Being more familiar with Christianity, I will say that I as a Christian should speak out against atrocities committed in the name of Christianity. That's as far as I'll go, and I'll accept your correction. To assume that a Muslim has the same societal responsibilities as a Christian is an assumption that makes an ass of me.

EDIT:  Before you respond, let me add that this thread has clearly gone over the line of inappropriate commentary, as regards Brian's strictures on poltics and religion. As such, I expect that when/if a mod reads this, it will be deleted. I'd be open to dialogue, but to honor Brian's express wishes, I won't post further on this thread at this blog. In other words, should there be further response from you, well, you can have the last word.

FrankMurphy

January 10th, 2012 at 1:47 AM ^

Fair enough; this is not the proper forum. 

Also: I apologize for calling you a fucking idiot above. I still don't think it was unreasonable of me to be offended by your initial comment, but I realize from your latest response that you were genuinely curious and/or misinformed, and I shouldn't have reacted so harshly. Because of the way our political discourse has become so polarized and extreme these days, I've developed a bit of a short fuse on these kinds of issues. Please accept my sincerest apologies.

Lancer

January 10th, 2012 at 1:42 AM ^

http://www.onislam.net/english/news/africa/455135-world-muslims-condemn-nigeria-attacks.html

No true muslim would ever support those attacks. You don't know the context of the situation. Why are you asking people from the Middle East and a Muslim background for an apology? You do realize he is Iranian. And Iranians in America hate the current Iranian regime more than anyone else in this country. A lot of them fled after the Islmaic Revolution in 1979. And as a proud member of my University of Windsor's Muslim Student Association you can send us a message with your concerns about any issues. 
 

 

[email protected]

 

StephenRKass

January 10th, 2012 at 2:05 AM ^

As noted above I failed to google search appropriately. Doing a simple google search brought up several responses from the worldwide Muslim community condemning the violence in Nigeria. I will be interested to see what happens as regards the situation in Iran.

I suppose the media tends to focus on the sensationalistic headline, and hence, there wasn't much if any coverage on such statements from the Muslim community condemning violence. I'm glad to see there were some such statements.

Also in the thread above, I noted that I am neither from the MIddle East nor a Muslim, and as such, I am ignorant of the context and what Muslims should or should not do. While I feel the responsibility to speak out against violence perpetrated by fringe "Christian" groups, I cannot assume there is any responsibility for Muslims to speak out against other Muslims who are perpetrators of violence. As noted above, there may be good reasons why Muslims don't speak out against violence or apologize for violence. Again, no one in the Muslim community or from the Middle East owes any American including myself an apology for the violence of other Muslims. I stand corrected, and expect nothing from you or any other Muslim.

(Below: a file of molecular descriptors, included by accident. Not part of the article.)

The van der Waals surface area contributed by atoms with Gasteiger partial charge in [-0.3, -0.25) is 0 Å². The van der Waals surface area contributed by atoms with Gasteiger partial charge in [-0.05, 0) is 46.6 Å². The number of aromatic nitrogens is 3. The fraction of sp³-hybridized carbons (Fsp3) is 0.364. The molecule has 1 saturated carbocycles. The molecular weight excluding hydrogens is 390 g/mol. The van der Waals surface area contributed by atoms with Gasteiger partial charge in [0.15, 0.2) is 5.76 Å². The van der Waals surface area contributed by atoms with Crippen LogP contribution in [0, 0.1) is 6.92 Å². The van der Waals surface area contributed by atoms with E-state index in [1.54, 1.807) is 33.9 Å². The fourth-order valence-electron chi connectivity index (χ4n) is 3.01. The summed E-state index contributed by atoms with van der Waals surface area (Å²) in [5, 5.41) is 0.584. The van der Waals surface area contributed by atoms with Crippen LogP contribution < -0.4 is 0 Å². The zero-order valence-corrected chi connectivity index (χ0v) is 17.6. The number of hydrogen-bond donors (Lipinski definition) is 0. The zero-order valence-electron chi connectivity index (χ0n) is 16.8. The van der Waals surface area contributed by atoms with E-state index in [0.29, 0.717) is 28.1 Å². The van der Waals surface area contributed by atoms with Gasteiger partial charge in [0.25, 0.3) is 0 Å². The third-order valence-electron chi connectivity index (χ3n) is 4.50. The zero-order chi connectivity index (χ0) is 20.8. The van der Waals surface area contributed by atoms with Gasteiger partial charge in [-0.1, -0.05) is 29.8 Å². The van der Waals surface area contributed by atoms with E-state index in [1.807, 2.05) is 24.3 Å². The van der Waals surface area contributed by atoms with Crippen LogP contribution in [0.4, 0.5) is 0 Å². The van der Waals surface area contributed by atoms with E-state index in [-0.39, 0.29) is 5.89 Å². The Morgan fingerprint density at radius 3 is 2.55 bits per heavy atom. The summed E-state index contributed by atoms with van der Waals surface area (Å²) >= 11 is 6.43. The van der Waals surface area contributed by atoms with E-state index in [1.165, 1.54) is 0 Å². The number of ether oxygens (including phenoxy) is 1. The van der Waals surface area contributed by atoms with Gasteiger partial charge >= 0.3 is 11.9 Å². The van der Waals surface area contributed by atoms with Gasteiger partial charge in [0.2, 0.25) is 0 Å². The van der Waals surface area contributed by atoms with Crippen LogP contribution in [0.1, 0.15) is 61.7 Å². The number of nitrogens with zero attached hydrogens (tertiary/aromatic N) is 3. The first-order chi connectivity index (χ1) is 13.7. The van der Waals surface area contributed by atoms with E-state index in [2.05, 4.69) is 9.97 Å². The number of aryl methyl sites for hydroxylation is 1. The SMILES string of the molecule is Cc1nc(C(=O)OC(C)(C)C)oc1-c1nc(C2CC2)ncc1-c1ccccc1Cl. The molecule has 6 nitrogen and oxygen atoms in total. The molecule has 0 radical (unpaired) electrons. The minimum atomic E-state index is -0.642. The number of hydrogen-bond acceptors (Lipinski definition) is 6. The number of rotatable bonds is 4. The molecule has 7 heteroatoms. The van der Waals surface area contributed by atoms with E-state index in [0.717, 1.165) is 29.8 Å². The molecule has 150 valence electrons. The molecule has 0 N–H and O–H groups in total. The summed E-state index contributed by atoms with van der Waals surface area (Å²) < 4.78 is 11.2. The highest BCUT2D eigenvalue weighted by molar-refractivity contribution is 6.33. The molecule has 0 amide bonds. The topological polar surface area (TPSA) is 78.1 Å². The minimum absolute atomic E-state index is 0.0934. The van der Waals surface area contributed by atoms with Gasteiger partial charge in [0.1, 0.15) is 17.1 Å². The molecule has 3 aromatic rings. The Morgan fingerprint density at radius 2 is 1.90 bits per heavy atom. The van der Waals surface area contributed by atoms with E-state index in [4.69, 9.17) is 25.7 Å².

Unfortunately, the media sometimes fans the flames of such misunderstandings. I took at face value a recent radio news report in the Chicago area stating that 80% of the Muslim mosques and prayer centers in the United States supported violence against the United States. I feel bad that I accepted this news report uncritically, because I certainly don't personally know whether or not any mosques in the United States either support or stand against Jihad and violence against the American way of life. American mosques may or may not support violent Jihad against Americans. I am ignorant, and don't know one way or the other, and I suppose I'll never know for sure whether or not and to what degree mosques in the US support violence.

Lancer

January 10th, 2012 at 2:24 AM ^

80%? I am totally stunned. Can't be true, sure there are some bad apples but I can't see 80%! Most Muslims are thankful to be in North America and Muslims in America are especially patriotic. I think this a great program and very relevant to our discussion, if you have time and you’re interested, check it out:

http://www.youtube.com/watch?v=BxcCQ5X0ovw

buddhafrog

January 9th, 2012 at 6:58 PM ^

Signed, and truly hope that he is released.... and I don't mean this is a trolling type of way, seriously.  I mean NO disrespect to him or other CIA members in the field (we don't know and cant' know if he is CIA - CIA would never admit it.   BTW, I have a step-sister and her husband who are both mid-east CIA agents.  So with all that said....

If the US caught someone they thought was an Iranian spy, they would send them to places unknown.  Likely forever.  We've had trials for other "spies" or "combantants" that have been as equally empty of justice as poor Amir likely had.  One might argue that we are making the right decisions in these cases and our side is justified in doing so.  I won't argue this point at all on this blog.  But just as a matter of fact, I think it is fair to see this situation in the same light as the Iranians see it.  This situation is not one of Iran being more evil and shitty than almost any other government (though I think they often are, IMO).  This is a situation of governments acting like governments act.  Our also.  If it is wrong for them to do so, then....?

claire

January 9th, 2012 at 8:45 PM ^

Of what's happened to this person is absolutely pathetic. He's an unfortunate pawn who's being 'tortured' by a sadistic megalomaniac who has the approval of the religious hierarchy. God we're so lucky...